K-12 Issues: Where the Candidates Stand
Setting the Education Department’s Direction
Blogs of the Week
ALICE JOHNSON CAIN: ESSA Could Leave Vulnerable Students in Limbo
ERICA FRANKENBERG & LILIANA M. GARCES: What Fisher v. University of Texas Means for K-12 Districts
SAUL DREVITCH: The Wisdom of an 8th Grader
TopSchoolJobs Recruitment Marketplace
ADAM KIRK EDGERTON: K-12 Schools: We Have Our Own ‘Brexit’ Problem
Education Week - July 20, 2016 - Detroit District Splits To Shore Up Schools
Education Week - July 20, 2016 - 2
Education Week - July 20, 2016 - 3
Education Week - July 20, 2016 - News in Brief
Education Week - July 20, 2016 - Report Roundup
Education Week - July 20, 2016 - Common Core Poses Logistical Challenges In Writing Instruction
Education Week - July 20, 2016 - Longtime Leader in Education Journalism Passes the Baton
Education Week - July 20, 2016 - Schools Prepare to Confront Questions on Race, Policing
Education Week - July 20, 2016 - 9
Education Week - July 20, 2016 - Landmark Equity Study Turns 50
Education Week - July 20, 2016 - 11
Education Week - July 20, 2016 - A Persistent Divide
Education Week - July 20, 2016 - Digital Device Choice Has Noticeable Impact On Test Performance
Education Week - July 20, 2016 - Will FAFSA Changes Speed Up Aid Awards?
Education Week - July 20, 2016 - 15
Education Week - July 20, 2016 - 16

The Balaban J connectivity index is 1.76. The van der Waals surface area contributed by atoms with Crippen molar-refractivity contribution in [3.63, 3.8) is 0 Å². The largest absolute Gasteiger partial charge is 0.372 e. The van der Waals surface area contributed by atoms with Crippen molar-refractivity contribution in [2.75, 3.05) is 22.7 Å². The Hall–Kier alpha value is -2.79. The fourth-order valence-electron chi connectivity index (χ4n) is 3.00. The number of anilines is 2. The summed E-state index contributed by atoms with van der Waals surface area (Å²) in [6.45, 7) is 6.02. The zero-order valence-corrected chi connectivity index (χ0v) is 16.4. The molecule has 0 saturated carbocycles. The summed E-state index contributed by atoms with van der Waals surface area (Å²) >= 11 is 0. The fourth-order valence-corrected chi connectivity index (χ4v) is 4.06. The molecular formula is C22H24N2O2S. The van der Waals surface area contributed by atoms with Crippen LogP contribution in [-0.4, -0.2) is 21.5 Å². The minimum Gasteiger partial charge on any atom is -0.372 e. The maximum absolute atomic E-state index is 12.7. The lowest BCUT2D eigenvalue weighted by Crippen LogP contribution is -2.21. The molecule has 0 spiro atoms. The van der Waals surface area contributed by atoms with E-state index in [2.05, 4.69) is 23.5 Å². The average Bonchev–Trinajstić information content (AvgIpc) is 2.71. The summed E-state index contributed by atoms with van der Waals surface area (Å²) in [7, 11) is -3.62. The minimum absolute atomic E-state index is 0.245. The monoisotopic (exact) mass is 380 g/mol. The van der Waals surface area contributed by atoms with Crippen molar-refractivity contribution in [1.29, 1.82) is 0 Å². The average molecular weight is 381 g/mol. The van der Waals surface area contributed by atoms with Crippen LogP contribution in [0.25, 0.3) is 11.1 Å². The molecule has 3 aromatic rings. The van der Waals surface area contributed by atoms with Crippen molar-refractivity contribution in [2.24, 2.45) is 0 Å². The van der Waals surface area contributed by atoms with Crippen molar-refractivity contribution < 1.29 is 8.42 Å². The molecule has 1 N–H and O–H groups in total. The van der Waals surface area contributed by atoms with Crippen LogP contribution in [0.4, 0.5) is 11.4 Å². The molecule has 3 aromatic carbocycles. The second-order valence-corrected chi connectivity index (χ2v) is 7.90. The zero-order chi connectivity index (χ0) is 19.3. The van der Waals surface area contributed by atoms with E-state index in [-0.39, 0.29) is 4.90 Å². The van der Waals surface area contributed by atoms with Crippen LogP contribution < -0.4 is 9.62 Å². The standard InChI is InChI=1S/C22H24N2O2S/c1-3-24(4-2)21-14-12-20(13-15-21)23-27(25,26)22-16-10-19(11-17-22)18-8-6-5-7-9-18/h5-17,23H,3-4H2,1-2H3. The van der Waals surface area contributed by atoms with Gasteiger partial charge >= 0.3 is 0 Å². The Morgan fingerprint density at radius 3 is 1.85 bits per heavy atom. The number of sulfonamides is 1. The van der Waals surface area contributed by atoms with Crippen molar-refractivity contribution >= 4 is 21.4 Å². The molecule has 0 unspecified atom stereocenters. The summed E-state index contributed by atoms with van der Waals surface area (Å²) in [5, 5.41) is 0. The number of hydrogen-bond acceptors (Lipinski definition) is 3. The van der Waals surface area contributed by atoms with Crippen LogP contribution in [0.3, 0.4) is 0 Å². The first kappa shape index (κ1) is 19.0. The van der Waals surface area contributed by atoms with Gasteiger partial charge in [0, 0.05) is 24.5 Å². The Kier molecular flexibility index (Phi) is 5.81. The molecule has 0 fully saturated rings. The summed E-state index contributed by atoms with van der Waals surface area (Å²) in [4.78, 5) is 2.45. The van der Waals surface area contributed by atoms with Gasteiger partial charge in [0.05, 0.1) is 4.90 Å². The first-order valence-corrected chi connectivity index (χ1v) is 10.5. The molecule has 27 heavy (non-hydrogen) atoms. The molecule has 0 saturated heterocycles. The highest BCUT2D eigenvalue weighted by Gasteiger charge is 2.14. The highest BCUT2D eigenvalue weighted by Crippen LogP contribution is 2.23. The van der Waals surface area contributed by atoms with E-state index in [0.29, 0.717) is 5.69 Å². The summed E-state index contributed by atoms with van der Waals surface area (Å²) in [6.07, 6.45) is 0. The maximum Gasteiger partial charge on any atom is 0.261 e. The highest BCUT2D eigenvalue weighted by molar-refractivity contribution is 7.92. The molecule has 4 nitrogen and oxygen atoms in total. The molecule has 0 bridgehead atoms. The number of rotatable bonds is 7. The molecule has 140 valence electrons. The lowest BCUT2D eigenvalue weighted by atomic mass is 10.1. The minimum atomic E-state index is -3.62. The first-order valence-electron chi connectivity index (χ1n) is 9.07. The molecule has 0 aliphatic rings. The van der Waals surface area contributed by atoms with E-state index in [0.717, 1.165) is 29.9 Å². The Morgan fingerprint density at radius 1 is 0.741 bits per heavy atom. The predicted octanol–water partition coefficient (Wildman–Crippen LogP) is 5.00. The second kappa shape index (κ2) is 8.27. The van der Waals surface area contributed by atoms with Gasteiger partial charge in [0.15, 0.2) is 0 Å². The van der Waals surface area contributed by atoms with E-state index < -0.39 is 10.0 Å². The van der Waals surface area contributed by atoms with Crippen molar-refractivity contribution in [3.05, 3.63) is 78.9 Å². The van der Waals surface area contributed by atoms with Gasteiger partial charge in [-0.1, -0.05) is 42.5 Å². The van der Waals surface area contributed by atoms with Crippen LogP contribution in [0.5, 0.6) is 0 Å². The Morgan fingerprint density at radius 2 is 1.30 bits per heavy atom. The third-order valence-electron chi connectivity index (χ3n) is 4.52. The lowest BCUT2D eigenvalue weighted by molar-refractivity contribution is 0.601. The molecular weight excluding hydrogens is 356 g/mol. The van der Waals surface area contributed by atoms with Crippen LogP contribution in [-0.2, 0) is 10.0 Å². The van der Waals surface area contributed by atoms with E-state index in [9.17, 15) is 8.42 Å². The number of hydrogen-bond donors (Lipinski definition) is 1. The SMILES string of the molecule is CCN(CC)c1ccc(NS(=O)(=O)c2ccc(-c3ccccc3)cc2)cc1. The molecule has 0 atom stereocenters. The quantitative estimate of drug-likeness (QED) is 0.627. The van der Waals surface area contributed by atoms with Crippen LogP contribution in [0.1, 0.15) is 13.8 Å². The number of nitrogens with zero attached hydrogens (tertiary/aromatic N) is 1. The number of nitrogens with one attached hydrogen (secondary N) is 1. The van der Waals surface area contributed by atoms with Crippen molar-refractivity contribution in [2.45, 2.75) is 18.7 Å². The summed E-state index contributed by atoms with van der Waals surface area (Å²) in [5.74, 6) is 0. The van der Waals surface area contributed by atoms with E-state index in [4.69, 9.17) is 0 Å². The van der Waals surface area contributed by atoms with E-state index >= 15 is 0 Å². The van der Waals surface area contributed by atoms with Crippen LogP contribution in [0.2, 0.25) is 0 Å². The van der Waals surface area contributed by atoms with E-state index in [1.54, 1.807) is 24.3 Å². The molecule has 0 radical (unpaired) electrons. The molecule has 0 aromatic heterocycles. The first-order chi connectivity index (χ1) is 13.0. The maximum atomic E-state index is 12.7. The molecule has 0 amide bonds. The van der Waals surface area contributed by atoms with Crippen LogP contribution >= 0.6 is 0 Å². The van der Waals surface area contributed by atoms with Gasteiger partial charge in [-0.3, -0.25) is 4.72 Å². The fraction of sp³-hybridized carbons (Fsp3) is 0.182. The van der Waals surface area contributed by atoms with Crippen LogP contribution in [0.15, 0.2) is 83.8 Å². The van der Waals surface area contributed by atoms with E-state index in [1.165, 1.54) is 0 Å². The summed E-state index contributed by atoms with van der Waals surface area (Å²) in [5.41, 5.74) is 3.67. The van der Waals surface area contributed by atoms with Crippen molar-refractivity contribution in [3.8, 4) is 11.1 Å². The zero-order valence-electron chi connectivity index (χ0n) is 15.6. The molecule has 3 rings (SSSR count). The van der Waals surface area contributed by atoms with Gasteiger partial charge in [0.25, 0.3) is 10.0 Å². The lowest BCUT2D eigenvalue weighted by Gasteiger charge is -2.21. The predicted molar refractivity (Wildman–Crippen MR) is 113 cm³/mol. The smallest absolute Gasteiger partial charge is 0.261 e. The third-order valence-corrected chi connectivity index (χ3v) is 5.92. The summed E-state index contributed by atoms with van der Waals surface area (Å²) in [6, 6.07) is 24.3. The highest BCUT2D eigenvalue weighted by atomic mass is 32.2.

Education Week - July 20, 2016 - 17
Education Week - July 20, 2016 - 18
Education Week - July 20, 2016 - 19
Education Week - July 20, 2016 - 20
Education Week - July 20, 2016 - States, Districts Eyeing Chance to Craft Innovative Tests
Education Week - July 20, 2016 - K-12 Issues: Where the Candidates Stand
Education Week - July 20, 2016 - 23
Education Week - July 20, 2016 - Setting the Education Department’s Direction
Education Week - July 20, 2016 - Blogs of the Week
Education Week - July 20, 2016 - 26
Education Week - July 20, 2016 - 27
Education Week - July 20, 2016 - ERICA FRANKENBERG & LILIANA M. GARCES: What Fisher v. University of Texas Means for K-12 Districts
Education Week - July 20, 2016 - SAUL DREVITCH: The Wisdom of an 8th Grader
Education Week - July 20, 2016 - Letters
Education Week - July 20, 2016 - 31
Education Week - July 20, 2016 - 32
Education Week - July 20, 2016 - TopSchoolJobs Recruitment Marketplace
Education Week - July 20, 2016 - 34
Education Week - July 20, 2016 - 35
Education Week - July 20, 2016 - ADAM KIRK EDGERTON: K-12 Schools: We Have Our Own ‘Brexit’ Problem
Education Week - July 20, 2016 - CT1
Education Week - July 20, 2016 - CT2
Education Week - July 20, 2016 - CT3
Education Week - July 20, 2016 - CT4